A Journalistic Fire Freak.

A Journalistic Fire Freak.

The great fire in Bath, Me., a few days ago has alarmed the improvident towns thereabouts and caused a lively hustling for greater protection. Touching upon this subject our friend, the Phonograph, of Phillips, Me., makes these observations:

The matter of adequate fire protection in towns the size of Phillips, Strong, Rangeley and Kingfield is a perplexing one. We are all wooden and dry, and burn easily. Since the recent fire some of our more enthusiastic citizens have argued that Phillips ought to have a steam engine. That we need one is indisputable. But at present such an acquirement seems rather beyond our reach. A prominent citizen sensibly remarks: “ We don’t want to keep growling about things that are beyond our means ; what we ought to do is to enlarge our ladder and pail apparatus and keep our hand tub in the best possible working order.” This is good logic. But a plan has occurred to the Phonograph which, in the course of a few years when the towns have new industries established and the country has returned to its usual prosperity, ought to be plausible. The idea is a combination of a few towns of North Franklin for joint protection. At present it may, perhaps, be practical only between Strong and Phillips. The two towns might jointly own the present hand tub and a good steam engine. The hand tub could then be placed in Strong and the steam engine in Phillips, since railroad headquarters are here—our town of course bearing a considerably larger portion of the expense. But in reality the protection would be about equal. Generally by day and always by night—when conflagrations are most feared—a Sandy river railroad engine stands fired up in the engine house, and could convey the fire engine to that town in twelve or fifteen minutes—but little more time than would be required to get up steam. We could also go to the rescue o Kingfield or Rangeley—much more time being required,however At present our hand tub is the only fire engine of any description north of Farmington, and as a narrow guage engine is in that town only a few hours by day and never through the night, we can rely scarcely at all upon aid from that quarter.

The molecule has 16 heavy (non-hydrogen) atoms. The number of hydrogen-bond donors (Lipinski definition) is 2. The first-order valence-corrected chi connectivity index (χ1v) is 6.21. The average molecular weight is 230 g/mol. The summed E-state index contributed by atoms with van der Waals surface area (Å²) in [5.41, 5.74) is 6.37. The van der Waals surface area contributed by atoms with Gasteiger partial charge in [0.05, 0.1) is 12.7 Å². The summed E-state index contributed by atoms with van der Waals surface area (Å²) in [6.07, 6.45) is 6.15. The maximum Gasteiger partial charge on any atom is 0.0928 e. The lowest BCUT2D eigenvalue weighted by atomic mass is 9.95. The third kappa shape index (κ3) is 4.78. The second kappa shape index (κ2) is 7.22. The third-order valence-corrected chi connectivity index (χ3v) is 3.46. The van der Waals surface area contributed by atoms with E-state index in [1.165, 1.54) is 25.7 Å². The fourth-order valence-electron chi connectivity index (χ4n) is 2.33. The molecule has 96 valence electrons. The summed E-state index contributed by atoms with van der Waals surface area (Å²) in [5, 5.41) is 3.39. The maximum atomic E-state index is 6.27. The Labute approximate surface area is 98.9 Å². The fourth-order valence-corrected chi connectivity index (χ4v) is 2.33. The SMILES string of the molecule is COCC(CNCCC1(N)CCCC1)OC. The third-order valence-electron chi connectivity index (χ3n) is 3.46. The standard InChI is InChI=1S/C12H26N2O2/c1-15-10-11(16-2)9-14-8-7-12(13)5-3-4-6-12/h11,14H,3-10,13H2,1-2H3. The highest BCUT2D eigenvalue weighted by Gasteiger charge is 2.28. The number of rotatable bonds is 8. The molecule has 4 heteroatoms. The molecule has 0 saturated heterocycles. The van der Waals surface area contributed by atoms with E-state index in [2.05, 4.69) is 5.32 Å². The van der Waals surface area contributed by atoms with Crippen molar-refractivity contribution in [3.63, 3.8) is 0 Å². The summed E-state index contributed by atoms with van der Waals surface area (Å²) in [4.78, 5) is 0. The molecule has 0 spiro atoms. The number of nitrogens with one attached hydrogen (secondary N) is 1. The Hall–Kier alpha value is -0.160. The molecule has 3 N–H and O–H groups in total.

It will be no expense to investigate the plausibility of this plan.

Previous articleWATER. SUPPLY
Next articleA New Tide Indicator.

No posts to display